GWL 19th January 1915

The underclothing sent off on December 18th has just arrived, also a box of chocolates from Tills in Winchester! Another box of chocolates sent off on January 13th and your letters of the 14th and 15th so there was great rejoicing when we came back from the trenches last night.  We had rather a nerve-shattering time – Not much damage done, but continual shelling & wondering where the next one was coming & unable to answer to it in any way – The weather is bitterly cold, yesterday and the previous night it snowed hard and sitting in a muddy trench with one foot on an ammunition box and the other on an empty rum jar is hardly Bolters Lock on Ascot Sunday – Thank goodness my boots are big.  Your feet swell and you lose all feeling in your legs right up to the knees so that when you come out you are continually falling down.  Some of the men have to be carried out they are so bad.  I am sure the boots will be all right & if they are not I can fix it all right by using the new ones to patch the old! I am afraid the goggles will not be much use – we are not near the dunes.  The waders are a perfect Godsend.  Tell Dad so, will you – I am going to write to him if I can, But cleaning up takes such a long time.  The groceries & papers turn up regularly, please make the alteration I asked you in my last letter.  In addition please do not send any more butter – we are getting a ration of it.  Could you send me another strap for my wrist watch?  That cooking gear you were speaking of is a very good thing& we have already ordered a set from Harrods – The Economical Cooker I think they call it.  Basdell was hit yesterday – I think he is all right though & can look forward to a pretty comfortable three months or so ……… You cannot think what a lot of difference these you send out from home make.  It means comparative comfort when we are not in the trenches & something to look forward to when we are……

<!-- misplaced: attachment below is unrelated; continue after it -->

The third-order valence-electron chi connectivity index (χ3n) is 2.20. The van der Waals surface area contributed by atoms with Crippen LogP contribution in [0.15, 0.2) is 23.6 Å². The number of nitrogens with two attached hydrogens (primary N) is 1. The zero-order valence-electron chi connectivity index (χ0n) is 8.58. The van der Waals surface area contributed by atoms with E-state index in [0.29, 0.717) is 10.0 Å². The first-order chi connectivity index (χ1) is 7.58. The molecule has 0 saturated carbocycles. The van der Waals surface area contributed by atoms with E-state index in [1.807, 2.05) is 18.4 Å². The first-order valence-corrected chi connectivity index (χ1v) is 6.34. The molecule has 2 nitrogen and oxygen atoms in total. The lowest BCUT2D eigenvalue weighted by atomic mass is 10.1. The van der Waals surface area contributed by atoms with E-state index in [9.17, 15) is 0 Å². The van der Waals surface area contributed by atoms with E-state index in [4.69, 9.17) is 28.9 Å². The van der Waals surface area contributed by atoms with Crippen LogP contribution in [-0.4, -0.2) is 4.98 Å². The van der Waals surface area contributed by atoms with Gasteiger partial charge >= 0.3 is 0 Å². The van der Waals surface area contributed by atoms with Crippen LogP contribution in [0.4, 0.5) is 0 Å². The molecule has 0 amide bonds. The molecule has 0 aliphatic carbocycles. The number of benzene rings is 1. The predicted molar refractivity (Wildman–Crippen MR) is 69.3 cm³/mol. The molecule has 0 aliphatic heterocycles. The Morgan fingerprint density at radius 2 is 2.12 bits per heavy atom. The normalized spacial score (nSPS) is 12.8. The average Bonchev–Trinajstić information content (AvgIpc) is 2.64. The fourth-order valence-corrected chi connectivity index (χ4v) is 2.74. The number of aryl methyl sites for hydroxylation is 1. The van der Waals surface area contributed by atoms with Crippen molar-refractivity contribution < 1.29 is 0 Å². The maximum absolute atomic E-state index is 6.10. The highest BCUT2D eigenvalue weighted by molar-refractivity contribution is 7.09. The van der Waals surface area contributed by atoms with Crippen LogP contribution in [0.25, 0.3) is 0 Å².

life in the trenches 1

2nd Lt F C Basdell was the first officer casualty from the battalion, although the first tour in the line had resulted 12 men wounded and 5 missing.  The battalion had been relieved by the 2nd Battalion of the Duke of Cornwall’s Light Infantry.  The description of the foot problems is a classic description of “Trench Foot”.  On the 13th the Battalion marched 6 miles from Dickebusch to Mount Kokerelle but 54 soldiers had to be carried in carts because of their feet.

{next post 24th January}

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